The guy looked like he wanted to go full auto but it had some recoil.


    "A pint of sweat saves a gallon of blood."
    - General George S. Patton
    "War Isn't about Dying for your country, its about making the other basterd die for his." - Patton

  7. #112
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    Default Re: Semiautomatic & Assault rifles.

    The G-41 has to be one of my fav rifles but i never knew it was desighned to be used as as a bolt action if the automatic system failed...

    Nick.

  8. #113
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    Default Re: Semiautomatic & Assault rifles.

    G43 is my favorite rifle, hands down. The StG44 is pretty nice, too, but there are no (legal) versions of it anywhere in my price range, so I'll have to pass on that
    It would suck with a 5-shot magazine, anyway. Stupid regulations
    The fundamental problem of Democracy is that the majority of voters are idiots fueled by uninformed rage - and the Politicians do everything to cater to them.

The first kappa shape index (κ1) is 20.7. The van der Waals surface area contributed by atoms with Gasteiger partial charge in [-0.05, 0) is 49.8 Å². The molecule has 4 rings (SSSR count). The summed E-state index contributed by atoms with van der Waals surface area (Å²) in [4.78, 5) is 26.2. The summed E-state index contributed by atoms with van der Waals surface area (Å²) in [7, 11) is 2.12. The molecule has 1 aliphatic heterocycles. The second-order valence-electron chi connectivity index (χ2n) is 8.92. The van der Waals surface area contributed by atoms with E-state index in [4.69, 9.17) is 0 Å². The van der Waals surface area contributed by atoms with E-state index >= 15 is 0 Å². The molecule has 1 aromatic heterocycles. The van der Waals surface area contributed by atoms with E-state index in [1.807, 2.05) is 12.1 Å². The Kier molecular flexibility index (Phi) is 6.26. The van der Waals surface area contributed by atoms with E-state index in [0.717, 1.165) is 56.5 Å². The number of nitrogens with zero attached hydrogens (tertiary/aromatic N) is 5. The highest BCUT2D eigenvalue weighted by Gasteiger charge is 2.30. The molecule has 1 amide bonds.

9. #114
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    Default Re: Semiautomatic & Assault rifles.

    Found this excellent report:


    Origin of the 7.92x33 and 7,62x39 cartrigdes:


    According to the most reliable German sources of information the original 7.9 x 33 mm assault rifle was design of HUGO SCHMEISSER, designer of the very first submachine gun model: MP 18-I. (Earlier Italian OFFICINE VILLAR-PEROSA Modelo 1915 was nothing more but a scaled-down version of FIAT machine gun). Early prototypes of Schmeisser-designed rifle were known as MASCHINENKARABINER 42 (H). They had an action about similar to that of Czechian BRNO/ British BREN light machine guns, appreciated by Hugo Schmeisser. Brno guns were produced also for German Wehrmacht since 1938, when an "artifical republic" of Czecho-Slovakia was annulled and became a part of the Great German Reich as a Protectorate of Bohemia and Moravia.